You sound so much like me.  An active person who wonders how did this happen to me.  Breast cancer was not in my family so when I woke up one morning to find my left breast double the size of my right I panicked called the doctor to make an appointment that night. I went to work that day and looked on the internet BIG MISTAKE.  The symptoms  I had were the same for premenopausal mastitis and inflammation breast cancer.  The doctor put me on penicillin and then antibiotics and they did nothing then went to a breast surgeon and he quickly ran heaps of tests th following week. It wasn't till the following Thursday the 20th June that we were told the bad news I had IBC and it had moved to my lymph nodes under my arm and up to the clavicle region below the base of my neck .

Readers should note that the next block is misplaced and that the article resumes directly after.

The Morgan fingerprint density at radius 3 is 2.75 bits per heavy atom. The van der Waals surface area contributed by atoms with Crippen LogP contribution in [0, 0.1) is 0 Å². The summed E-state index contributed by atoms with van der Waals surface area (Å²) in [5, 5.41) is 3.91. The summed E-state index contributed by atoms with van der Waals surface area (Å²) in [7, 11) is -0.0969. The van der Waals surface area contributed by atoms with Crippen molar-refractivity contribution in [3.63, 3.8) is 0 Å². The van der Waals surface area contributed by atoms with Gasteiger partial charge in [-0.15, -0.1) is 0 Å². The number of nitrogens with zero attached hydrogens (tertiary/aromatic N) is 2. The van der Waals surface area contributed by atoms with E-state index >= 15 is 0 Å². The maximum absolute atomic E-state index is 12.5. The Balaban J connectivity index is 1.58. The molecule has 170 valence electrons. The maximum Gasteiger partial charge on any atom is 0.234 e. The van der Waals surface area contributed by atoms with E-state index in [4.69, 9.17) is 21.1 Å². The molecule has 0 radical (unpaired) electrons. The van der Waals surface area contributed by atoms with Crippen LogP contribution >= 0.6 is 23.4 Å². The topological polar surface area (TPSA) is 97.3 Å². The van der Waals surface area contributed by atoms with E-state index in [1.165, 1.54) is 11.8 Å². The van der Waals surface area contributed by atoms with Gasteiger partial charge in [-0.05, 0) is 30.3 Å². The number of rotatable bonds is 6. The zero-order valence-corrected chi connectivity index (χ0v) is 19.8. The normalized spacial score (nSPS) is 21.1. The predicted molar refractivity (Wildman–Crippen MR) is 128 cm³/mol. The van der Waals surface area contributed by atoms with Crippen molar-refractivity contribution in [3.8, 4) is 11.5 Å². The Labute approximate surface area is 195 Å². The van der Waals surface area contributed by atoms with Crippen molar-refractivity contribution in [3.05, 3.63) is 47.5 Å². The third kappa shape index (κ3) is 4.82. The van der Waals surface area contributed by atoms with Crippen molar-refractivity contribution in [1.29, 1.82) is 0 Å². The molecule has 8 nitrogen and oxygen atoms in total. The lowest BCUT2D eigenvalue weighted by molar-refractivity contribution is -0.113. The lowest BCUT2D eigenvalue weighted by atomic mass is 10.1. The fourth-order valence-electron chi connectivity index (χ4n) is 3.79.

You live in one of my favourite places in Australia you lucky thing, love Port Douglas also.  I went to have my wig fitted and cut yesterday  and feel pretty good about it.  I'm getting my hair cut short tommorow hoping it will be easier to manage before I lose it all.  

    Take care Tanya..

  • Tanya CTanya C Member Posts: 43
    edited March 2015

    Thanks for writing back Deanne.  How did you feel after having a mastectomy ? I've recieved so many messages of support and it's really helps knowing what other people go through also.  Just yesterday I had my wig fitted and cut ready to be used when needed.  But at the moment still have enough hair to get away with it.

    You are so right about appreciating everything when you do feel great and all the best to you also with the 3rd chemo next wek I'm having my 2nd next Friday...

    Tanya xxx

Sign In or Register to comment.